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             This type of transport has been around for thousands of years, using animals such as horses, oxen, and even camels as the prime movers. Road transport did lose out to railways during the 19th century. However, the discovery of petroleum, which led to the invention of the internal combustion engine for road vehicles, enabled road transport to gradually dominate land transport again.

            The availability of cheap oil at the turn of the 20th century have made today’s roads packed with private cars. Despite of that, public road transport such as buses and taxis still play a crucial role, particularly in areas without airports and rail tracks. In fact, buses provide more urban public transport services than any other modes of transport, such as the single city bus fleet in New York City, the largest in North America.

Taxicab in Anaheim, California
taxi-yellowcab_600x300.jpg
Source: http://www.laconiv.org/2006/vis/taxi.htm

Taxicab

            This is a kind of public transport for a single passenger, non – shared, that enables the passenger to travel to destinations of their choice. Although many taxicabs are cars (some are Mercedes – Benz in Western Europe), they can also be three – wheeled and even human – powered vehicles, such as the rickshaw.

             Nowadays, most taxicabs, especially those that operate in Western countries, run on diesel or LPG. In some cities in those countries, there are specially modified cabs able to transport wheelchair – using passengers. The vehicles that are able to transport such passengers tend to be minivans or SUVs, which are also suitable for passengers carrying luggage or large items like a piece of small furniture.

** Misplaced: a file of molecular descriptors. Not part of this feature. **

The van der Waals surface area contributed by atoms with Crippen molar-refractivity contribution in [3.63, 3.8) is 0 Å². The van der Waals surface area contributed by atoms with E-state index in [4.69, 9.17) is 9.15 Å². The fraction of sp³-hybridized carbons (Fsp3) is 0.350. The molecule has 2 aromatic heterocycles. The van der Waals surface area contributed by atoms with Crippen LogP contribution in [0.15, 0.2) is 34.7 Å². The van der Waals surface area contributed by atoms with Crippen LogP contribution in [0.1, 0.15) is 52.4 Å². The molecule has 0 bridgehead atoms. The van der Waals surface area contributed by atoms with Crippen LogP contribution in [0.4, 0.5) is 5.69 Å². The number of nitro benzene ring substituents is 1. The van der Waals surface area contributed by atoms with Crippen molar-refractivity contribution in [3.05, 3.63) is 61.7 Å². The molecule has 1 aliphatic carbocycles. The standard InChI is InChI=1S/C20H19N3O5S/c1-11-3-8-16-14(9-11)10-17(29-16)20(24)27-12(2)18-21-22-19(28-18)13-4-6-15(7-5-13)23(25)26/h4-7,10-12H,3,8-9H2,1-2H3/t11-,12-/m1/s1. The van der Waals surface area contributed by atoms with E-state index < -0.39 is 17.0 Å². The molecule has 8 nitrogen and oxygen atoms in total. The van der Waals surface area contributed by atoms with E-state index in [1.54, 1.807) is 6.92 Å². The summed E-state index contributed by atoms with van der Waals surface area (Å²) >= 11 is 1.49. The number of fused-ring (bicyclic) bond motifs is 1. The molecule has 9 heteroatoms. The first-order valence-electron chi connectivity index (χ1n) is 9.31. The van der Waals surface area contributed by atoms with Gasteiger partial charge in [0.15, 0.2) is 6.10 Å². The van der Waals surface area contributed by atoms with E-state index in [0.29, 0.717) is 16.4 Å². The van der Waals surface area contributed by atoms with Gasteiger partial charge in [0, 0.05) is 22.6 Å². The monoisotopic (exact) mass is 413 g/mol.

Taxi drivers who have been working in the same city are expected to know various important places and streets. To help them, some taxicabs in Japan are equipped with GPS driven navigational systems. The drivers in some cities such as London are trained and tested intensively to know where many popular places and streets in the city are.

 

Buses

            Bus services are categorized into several general categories. First, local transit bus services are for trips of only a few kilometers, usually within a city. Intercity bus services provide transit between cities and towns usually tens or hundreds of kilometers away, with a few stops.